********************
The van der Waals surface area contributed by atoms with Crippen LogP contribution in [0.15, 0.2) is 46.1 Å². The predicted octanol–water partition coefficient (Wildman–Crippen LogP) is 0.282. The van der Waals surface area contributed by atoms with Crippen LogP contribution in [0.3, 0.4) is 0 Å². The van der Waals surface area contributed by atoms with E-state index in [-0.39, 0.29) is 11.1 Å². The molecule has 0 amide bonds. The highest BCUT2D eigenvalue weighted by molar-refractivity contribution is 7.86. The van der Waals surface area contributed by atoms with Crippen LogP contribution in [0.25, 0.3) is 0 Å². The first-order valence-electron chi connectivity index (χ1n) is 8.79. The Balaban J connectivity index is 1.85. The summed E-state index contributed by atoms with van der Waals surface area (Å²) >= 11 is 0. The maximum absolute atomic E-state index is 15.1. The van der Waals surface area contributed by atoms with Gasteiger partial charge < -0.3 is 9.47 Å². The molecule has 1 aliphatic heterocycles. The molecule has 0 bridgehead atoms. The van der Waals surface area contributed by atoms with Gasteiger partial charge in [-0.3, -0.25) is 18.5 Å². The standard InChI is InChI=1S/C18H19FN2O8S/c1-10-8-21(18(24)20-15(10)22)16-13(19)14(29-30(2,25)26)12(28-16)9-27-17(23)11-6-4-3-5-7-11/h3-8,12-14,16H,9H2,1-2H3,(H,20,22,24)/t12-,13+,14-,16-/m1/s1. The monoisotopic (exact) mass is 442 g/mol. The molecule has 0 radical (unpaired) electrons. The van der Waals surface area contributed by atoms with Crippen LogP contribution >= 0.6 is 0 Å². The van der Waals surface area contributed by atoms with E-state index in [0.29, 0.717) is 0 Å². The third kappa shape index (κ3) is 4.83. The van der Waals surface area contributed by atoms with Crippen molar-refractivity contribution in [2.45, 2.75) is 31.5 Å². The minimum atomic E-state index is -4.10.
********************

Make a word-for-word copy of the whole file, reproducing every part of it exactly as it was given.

The van der Waals surface area contributed by atoms with Crippen LogP contribution in [0.15, 0.2) is 46.1 Å². The predicted octanol–water partition coefficient (Wildman–Crippen LogP) is 0.282. The van der Waals surface area contributed by atoms with Crippen LogP contribution in [0.3, 0.4) is 0 Å². The van der Waals surface area contributed by atoms with E-state index in [-0.39, 0.29) is 11.1 Å². The molecule has 0 amide bonds. The highest BCUT2D eigenvalue weighted by molar-refractivity contribution is 7.86. The van der Waals surface area contributed by atoms with Crippen LogP contribution in [0.25, 0.3) is 0 Å². The first-order valence-electron chi connectivity index (χ1n) is 8.79. The Balaban J connectivity index is 1.85. The summed E-state index contributed by atoms with van der Waals surface area (Å²) >= 11 is 0. The maximum absolute atomic E-state index is 15.1. The van der Waals surface area contributed by atoms with Gasteiger partial charge < -0.3 is 9.47 Å². The molecule has 1 aliphatic heterocycles. The molecule has 0 bridgehead atoms. The van der Waals surface area contributed by atoms with Gasteiger partial charge in [-0.3, -0.25) is 18.5 Å². The standard InChI is InChI=1S/C18H19FN2O8S/c1-10-8-21(18(24)20-15(10)22)16-13(19)14(29-30(2,25)26)12(28-16)9-27-17(23)11-6-4-3-5-7-11/h3-8,12-14,16H,9H2,1-2H3,(H,20,22,24)/t12-,13+,14-,16-/m1/s1. The monoisotopic (exact) mass is 442 g/mol. The molecule has 0 radical (unpaired) electrons. The van der Waals surface area contributed by atoms with Crippen LogP contribution >= 0.6 is 0 Å². The van der Waals surface area contributed by atoms with E-state index in [0.29, 0.717) is 0 Å². The third kappa shape index (κ3) is 4.83. The van der Waals surface area contributed by atoms with Crippen molar-refractivity contribution in [2.45, 2.75) is 31.5 Å². The minimum atomic E-state index is -4.10.